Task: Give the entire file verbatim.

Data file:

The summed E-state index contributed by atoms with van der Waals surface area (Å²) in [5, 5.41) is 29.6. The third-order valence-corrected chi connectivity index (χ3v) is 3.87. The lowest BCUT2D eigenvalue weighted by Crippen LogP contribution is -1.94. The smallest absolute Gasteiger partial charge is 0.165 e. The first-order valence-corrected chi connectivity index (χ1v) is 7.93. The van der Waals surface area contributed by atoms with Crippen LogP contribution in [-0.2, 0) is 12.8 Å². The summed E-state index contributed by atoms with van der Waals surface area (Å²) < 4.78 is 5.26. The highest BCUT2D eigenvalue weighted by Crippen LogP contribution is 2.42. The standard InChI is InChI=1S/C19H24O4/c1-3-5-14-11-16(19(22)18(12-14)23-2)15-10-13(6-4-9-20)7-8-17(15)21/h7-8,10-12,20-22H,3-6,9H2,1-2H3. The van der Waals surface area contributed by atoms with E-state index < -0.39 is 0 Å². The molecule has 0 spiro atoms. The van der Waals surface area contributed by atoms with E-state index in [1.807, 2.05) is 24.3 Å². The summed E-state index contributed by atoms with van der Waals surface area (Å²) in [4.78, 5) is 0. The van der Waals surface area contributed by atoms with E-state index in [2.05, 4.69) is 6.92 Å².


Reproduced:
The summed E-state index contributed by atoms with van der Waals surface area (Å²) in [5, 5.41) is 29.6. The third-order valence-corrected chi connectivity index (χ3v) is 3.87. The lowest BCUT2D eigenvalue weighted by Crippen LogP contribution is -1.94. The smallest absolute Gasteiger partial charge is 0.165 e. The first-order valence-corrected chi connectivity index (χ1v) is 7.93. The van der Waals surface area contributed by atoms with Crippen LogP contribution in [-0.2, 0) is 12.8 Å². The summed E-state index contributed by atoms with van der Waals surface area (Å²) < 4.78 is 5.26. The highest BCUT2D eigenvalue weighted by Crippen LogP contribution is 2.42. The standard InChI is InChI=1S/C19H24O4/c1-3-5-14-11-16(19(22)18(12-14)23-2)15-10-13(6-4-9-20)7-8-17(15)21/h7-8,10-12,20-22H,3-6,9H2,1-2H3. The van der Waals surface area contributed by atoms with E-state index < -0.39 is 0 Å². The molecule has 0 spiro atoms. The van der Waals surface area contributed by atoms with E-state index in [1.807, 2.05) is 24.3 Å². The summed E-state index contributed by atoms with van der Waals surface area (Å²) in [4.78, 5) is 0. The van der Waals surface area contributed by atoms with E-state index in [2.05, 4.69) is 6.92 Å².